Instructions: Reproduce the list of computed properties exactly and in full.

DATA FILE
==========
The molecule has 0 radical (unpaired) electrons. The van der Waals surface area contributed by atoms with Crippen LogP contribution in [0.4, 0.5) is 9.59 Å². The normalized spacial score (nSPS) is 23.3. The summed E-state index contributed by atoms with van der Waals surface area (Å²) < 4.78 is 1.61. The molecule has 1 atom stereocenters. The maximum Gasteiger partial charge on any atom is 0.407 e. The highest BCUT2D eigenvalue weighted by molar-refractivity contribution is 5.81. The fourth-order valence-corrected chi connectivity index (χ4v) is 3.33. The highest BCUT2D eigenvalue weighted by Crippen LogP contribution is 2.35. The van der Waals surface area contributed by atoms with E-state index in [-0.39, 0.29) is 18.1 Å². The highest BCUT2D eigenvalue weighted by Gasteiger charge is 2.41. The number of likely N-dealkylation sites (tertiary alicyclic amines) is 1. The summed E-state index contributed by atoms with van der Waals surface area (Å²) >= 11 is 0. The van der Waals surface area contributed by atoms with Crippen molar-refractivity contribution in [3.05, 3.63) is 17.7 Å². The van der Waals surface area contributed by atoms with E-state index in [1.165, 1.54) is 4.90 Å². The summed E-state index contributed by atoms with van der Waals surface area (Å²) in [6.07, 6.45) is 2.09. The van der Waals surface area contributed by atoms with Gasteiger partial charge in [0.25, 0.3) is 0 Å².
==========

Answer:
The molecule has 0 radical (unpaired) electrons. The van der Waals surface area contributed by atoms with Crippen LogP contribution in [0.4, 0.5) is 9.59 Å². The normalized spacial score (nSPS) is 23.3. The summed E-state index contributed by atoms with van der Waals surface area (Å²) < 4.78 is 1.61. The molecule has 1 atom stereocenters. The maximum Gasteiger partial charge on any atom is 0.407 e. The highest BCUT2D eigenvalue weighted by molar-refractivity contribution is 5.81. The fourth-order valence-corrected chi connectivity index (χ4v) is 3.33. The highest BCUT2D eigenvalue weighted by Crippen LogP contribution is 2.35. The van der Waals surface area contributed by atoms with E-state index in [-0.39, 0.29) is 18.1 Å². The highest BCUT2D eigenvalue weighted by Gasteiger charge is 2.41. The number of likely N-dealkylation sites (tertiary alicyclic amines) is 1. The summed E-state index contributed by atoms with van der Waals surface area (Å²) >= 11 is 0. The van der Waals surface area contributed by atoms with Crippen molar-refractivity contribution in [3.05, 3.63) is 17.7 Å². The van der Waals surface area contributed by atoms with E-state index in [1.165, 1.54) is 4.90 Å². The summed E-state index contributed by atoms with van der Waals surface area (Å²) in [6.07, 6.45) is 2.09. The van der Waals surface area contributed by atoms with Gasteiger partial charge in [0.25, 0.3) is 0 Å².